When I wake up in the morning, when I go to sleep at night … I think of you. You are all the women in my life: the sister I never had, the mother I’ve almost forgotten, the wife I have always dreamed of. There isn’t a relationship you can name which exists between a man and a woman of which I wouldn’t want to say let it be you.

In real-life it is usually a mistake to infer biographical details about writers from their fictional works, but here it is appropriate. Myra has never married. She has a busy life with many good friends. That monologue, however, is the expression of a dream of all-encompassing love, a dream almost disturbing in its totality. It is love as neurotic need, a need to be “all” to someone else, a through-the-looking-glass vision of disorienting symbiosis. We end up hearing that monologue three times over the course of the film, in different contexts. The words echo. (They echo in Crawford’s performance as well. When Myra falls in love, Crawford shows how long-delayed and long-deferred that dream has been for her. There is not just happiness in Myra’s love. There is relief.)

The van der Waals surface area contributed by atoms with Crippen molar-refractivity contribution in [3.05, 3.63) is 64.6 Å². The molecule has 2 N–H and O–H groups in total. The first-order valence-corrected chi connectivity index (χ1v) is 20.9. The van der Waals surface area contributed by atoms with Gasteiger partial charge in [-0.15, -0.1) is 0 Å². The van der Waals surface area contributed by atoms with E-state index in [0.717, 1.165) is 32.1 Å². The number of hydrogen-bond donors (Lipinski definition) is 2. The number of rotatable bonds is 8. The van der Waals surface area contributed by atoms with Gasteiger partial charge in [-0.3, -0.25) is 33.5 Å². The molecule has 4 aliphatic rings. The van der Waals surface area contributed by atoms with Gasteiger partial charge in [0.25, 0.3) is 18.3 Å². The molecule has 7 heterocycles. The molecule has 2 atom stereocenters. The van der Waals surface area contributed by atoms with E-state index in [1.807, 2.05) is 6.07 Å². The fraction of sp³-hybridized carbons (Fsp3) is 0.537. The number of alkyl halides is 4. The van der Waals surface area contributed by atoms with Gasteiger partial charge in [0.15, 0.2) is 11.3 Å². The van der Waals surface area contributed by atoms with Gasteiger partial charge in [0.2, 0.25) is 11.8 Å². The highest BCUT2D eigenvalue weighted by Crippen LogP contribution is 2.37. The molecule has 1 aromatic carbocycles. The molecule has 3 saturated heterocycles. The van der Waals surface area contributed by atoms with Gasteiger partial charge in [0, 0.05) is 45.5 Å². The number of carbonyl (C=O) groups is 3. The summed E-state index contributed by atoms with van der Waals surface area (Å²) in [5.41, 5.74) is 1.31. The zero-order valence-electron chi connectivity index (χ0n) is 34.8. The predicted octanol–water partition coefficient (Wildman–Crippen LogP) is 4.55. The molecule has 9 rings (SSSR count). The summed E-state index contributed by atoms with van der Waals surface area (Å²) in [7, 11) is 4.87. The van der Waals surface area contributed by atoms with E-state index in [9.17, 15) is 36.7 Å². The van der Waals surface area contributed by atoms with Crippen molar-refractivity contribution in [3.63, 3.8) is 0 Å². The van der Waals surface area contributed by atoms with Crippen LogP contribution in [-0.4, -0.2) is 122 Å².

Myra is not happy with Lester’s performance. In discussing it with her producer and director, she says, “He’s not my idea of a romantic leading man.” Palance was early in his career at the time of Sudden Fear, a relatively new face, and it’s interesting to see Crawford consider him, sizing him up. No, he’s not a typical “romantic leading man.” He’s got something much more interesting going on, and that is part of the beautiful tension of the opening sequences of Sudden Fear, before Lester reveals his evil nature. Myra has Lester fired in a public way, although she feels sorry about having to do it. Lester throws a tantrum, storming off the stage. The show must go on. “Halfway to Heaven” is an enormous hit, sans Lester Blaine, garnering rave reviews.